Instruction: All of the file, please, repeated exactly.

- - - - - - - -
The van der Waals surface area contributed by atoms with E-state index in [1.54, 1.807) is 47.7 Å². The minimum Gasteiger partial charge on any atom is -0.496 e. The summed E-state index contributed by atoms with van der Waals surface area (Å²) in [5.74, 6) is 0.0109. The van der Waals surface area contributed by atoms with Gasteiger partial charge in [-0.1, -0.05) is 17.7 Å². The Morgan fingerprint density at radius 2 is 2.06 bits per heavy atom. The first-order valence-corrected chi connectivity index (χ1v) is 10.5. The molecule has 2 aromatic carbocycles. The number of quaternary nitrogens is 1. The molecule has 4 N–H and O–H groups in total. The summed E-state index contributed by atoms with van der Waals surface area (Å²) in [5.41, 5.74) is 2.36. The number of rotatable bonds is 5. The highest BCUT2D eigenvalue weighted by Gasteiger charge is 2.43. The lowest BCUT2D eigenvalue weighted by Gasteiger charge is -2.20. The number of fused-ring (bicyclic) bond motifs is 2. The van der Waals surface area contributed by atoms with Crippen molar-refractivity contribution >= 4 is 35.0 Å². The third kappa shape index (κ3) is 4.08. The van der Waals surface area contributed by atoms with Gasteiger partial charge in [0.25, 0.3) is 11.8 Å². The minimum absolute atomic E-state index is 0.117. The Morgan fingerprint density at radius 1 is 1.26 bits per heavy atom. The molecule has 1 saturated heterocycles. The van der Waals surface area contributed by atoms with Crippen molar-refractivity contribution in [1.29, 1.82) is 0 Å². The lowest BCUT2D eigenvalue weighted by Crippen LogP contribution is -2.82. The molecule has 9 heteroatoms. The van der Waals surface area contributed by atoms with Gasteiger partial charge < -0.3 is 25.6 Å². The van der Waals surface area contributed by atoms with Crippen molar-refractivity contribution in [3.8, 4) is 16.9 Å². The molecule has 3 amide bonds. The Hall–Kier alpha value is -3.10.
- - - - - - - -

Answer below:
The van der Waals surface area contributed by atoms with E-state index in [1.54, 1.807) is 47.7 Å². The minimum Gasteiger partial charge on any atom is -0.496 e. The summed E-state index contributed by atoms with van der Waals surface area (Å²) in [5.74, 6) is 0.0109. The van der Waals surface area contributed by atoms with Gasteiger partial charge in [-0.1, -0.05) is 17.7 Å². The Morgan fingerprint density at radius 2 is 2.06 bits per heavy atom. The first-order valence-corrected chi connectivity index (χ1v) is 10.5. The molecule has 2 aromatic carbocycles. The number of quaternary nitrogens is 1. The molecule has 4 N–H and O–H groups in total. The summed E-state index contributed by atoms with van der Waals surface area (Å²) in [5.41, 5.74) is 2.36. The number of rotatable bonds is 5. The highest BCUT2D eigenvalue weighted by Gasteiger charge is 2.43. The lowest BCUT2D eigenvalue weighted by Gasteiger charge is -2.20. The number of fused-ring (bicyclic) bond motifs is 2. The van der Waals surface area contributed by atoms with Crippen molar-refractivity contribution >= 4 is 35.0 Å². The third kappa shape index (κ3) is 4.08. The van der Waals surface area contributed by atoms with Gasteiger partial charge in [0.25, 0.3) is 11.8 Å². The minimum absolute atomic E-state index is 0.117. The Morgan fingerprint density at radius 1 is 1.26 bits per heavy atom. The molecule has 1 saturated heterocycles. The van der Waals surface area contributed by atoms with Crippen molar-refractivity contribution in [1.29, 1.82) is 0 Å². The lowest BCUT2D eigenvalue weighted by Crippen LogP contribution is -2.82. The molecule has 9 heteroatoms. The van der Waals surface area contributed by atoms with Gasteiger partial charge < -0.3 is 25.6 Å². The van der Waals surface area contributed by atoms with Crippen molar-refractivity contribution in [3.8, 4) is 16.9 Å². The molecule has 3 amide bonds. The Hall–Kier alpha value is -3.10.